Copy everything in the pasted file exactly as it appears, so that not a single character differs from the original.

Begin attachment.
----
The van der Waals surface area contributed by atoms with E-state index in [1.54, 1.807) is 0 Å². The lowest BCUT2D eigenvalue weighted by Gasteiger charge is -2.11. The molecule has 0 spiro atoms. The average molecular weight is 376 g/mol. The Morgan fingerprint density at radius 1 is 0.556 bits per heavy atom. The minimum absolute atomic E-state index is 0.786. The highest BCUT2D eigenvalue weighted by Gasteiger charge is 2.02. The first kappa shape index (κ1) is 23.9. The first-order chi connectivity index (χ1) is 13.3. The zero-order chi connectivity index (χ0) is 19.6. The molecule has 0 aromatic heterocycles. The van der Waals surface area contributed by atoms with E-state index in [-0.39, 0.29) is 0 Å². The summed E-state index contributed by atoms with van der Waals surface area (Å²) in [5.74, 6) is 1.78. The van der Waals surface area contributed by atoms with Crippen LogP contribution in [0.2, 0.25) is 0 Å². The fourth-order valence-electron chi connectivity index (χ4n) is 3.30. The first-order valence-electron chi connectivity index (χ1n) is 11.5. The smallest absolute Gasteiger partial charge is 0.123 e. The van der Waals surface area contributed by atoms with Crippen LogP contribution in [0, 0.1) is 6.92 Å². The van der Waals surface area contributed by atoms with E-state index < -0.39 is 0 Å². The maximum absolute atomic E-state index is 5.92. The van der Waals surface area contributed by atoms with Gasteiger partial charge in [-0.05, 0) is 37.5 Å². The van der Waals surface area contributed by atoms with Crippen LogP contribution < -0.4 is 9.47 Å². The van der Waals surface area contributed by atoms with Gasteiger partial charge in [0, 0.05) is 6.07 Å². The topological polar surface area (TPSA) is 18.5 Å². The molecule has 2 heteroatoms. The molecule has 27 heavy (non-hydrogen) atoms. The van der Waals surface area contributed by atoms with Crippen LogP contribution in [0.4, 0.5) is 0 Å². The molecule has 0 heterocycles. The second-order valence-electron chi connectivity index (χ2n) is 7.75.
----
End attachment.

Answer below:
The van der Waals surface area contributed by atoms with E-state index in [1.54, 1.807) is 0 Å². The lowest BCUT2D eigenvalue weighted by Gasteiger charge is -2.11. The molecule has 0 spiro atoms. The average molecular weight is 376 g/mol. The Morgan fingerprint density at radius 1 is 0.556 bits per heavy atom. The minimum absolute atomic E-state index is 0.786. The highest BCUT2D eigenvalue weighted by Gasteiger charge is 2.02. The first kappa shape index (κ1) is 23.9. The first-order chi connectivity index (χ1) is 13.3. The zero-order chi connectivity index (χ0) is 19.6. The molecule has 0 aromatic heterocycles. The van der Waals surface area contributed by atoms with E-state index in [-0.39, 0.29) is 0 Å². The summed E-state index contributed by atoms with van der Waals surface area (Å²) in [5.74, 6) is 1.78. The van der Waals surface area contributed by atoms with Crippen LogP contribution in [0.2, 0.25) is 0 Å². The fourth-order valence-electron chi connectivity index (χ4n) is 3.30. The first-order valence-electron chi connectivity index (χ1n) is 11.5. The smallest absolute Gasteiger partial charge is 0.123 e. The van der Waals surface area contributed by atoms with Crippen LogP contribution in [0, 0.1) is 6.92 Å². The van der Waals surface area contributed by atoms with E-state index < -0.39 is 0 Å². The maximum absolute atomic E-state index is 5.92. The van der Waals surface area contributed by atoms with Gasteiger partial charge in [-0.05, 0) is 37.5 Å². The van der Waals surface area contributed by atoms with Crippen LogP contribution < -0.4 is 9.47 Å². The van der Waals surface area contributed by atoms with Gasteiger partial charge in [0, 0.05) is 6.07 Å². The topological polar surface area (TPSA) is 18.5 Å². The molecule has 2 heteroatoms. The molecule has 27 heavy (non-hydrogen) atoms. The van der Waals surface area contributed by atoms with Crippen LogP contribution in [0.4, 0.5) is 0 Å². The molecule has 0 heterocycles. The second-order valence-electron chi connectivity index (χ2n) is 7.75.